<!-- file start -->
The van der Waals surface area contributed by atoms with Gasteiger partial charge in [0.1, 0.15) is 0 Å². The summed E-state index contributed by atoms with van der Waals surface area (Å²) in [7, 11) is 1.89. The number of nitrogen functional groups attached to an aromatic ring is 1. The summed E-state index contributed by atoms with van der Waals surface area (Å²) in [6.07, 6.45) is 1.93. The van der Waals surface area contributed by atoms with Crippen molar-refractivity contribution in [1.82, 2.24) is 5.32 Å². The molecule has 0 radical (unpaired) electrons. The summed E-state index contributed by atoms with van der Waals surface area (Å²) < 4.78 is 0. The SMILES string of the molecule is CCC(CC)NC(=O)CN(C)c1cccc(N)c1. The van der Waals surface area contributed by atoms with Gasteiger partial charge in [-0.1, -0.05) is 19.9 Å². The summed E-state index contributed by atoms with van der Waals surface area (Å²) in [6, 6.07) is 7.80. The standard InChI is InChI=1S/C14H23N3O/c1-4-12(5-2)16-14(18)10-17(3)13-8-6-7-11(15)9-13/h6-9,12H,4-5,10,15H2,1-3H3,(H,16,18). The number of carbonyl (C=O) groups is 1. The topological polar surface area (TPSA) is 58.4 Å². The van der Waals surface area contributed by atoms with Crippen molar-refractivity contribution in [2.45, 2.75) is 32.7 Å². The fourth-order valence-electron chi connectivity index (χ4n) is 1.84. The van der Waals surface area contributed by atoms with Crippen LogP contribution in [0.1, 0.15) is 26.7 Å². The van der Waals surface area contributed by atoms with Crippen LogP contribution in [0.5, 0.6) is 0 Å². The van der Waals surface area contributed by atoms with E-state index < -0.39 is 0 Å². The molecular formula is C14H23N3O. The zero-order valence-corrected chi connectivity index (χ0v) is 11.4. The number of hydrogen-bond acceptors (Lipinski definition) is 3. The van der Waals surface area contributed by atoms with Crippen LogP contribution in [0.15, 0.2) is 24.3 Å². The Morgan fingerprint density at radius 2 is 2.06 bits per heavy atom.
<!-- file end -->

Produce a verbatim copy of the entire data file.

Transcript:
The van der Waals surface area contributed by atoms with Gasteiger partial charge in [0.1, 0.15) is 0 Å². The summed E-state index contributed by atoms with van der Waals surface area (Å²) in [7, 11) is 1.89. The number of nitrogen functional groups attached to an aromatic ring is 1. The summed E-state index contributed by atoms with van der Waals surface area (Å²) in [6.07, 6.45) is 1.93. The van der Waals surface area contributed by atoms with Crippen molar-refractivity contribution in [1.82, 2.24) is 5.32 Å². The molecule has 0 radical (unpaired) electrons. The summed E-state index contributed by atoms with van der Waals surface area (Å²) < 4.78 is 0. The SMILES string of the molecule is CCC(CC)NC(=O)CN(C)c1cccc(N)c1. The van der Waals surface area contributed by atoms with Gasteiger partial charge in [-0.1, -0.05) is 19.9 Å². The summed E-state index contributed by atoms with van der Waals surface area (Å²) in [6, 6.07) is 7.80. The standard InChI is InChI=1S/C14H23N3O/c1-4-12(5-2)16-14(18)10-17(3)13-8-6-7-11(15)9-13/h6-9,12H,4-5,10,15H2,1-3H3,(H,16,18). The number of carbonyl (C=O) groups is 1. The topological polar surface area (TPSA) is 58.4 Å². The van der Waals surface area contributed by atoms with Crippen molar-refractivity contribution in [2.45, 2.75) is 32.7 Å². The fourth-order valence-electron chi connectivity index (χ4n) is 1.84. The van der Waals surface area contributed by atoms with Crippen LogP contribution in [0.1, 0.15) is 26.7 Å². The van der Waals surface area contributed by atoms with Crippen LogP contribution in [0.5, 0.6) is 0 Å². The van der Waals surface area contributed by atoms with E-state index < -0.39 is 0 Å². The molecular formula is C14H23N3O. The zero-order valence-corrected chi connectivity index (χ0v) is 11.4. The number of hydrogen-bond acceptors (Lipinski definition) is 3. The van der Waals surface area contributed by atoms with Crippen LogP contribution in [0.15, 0.2) is 24.3 Å². The Morgan fingerprint density at radius 2 is 2.06 bits per heavy atom.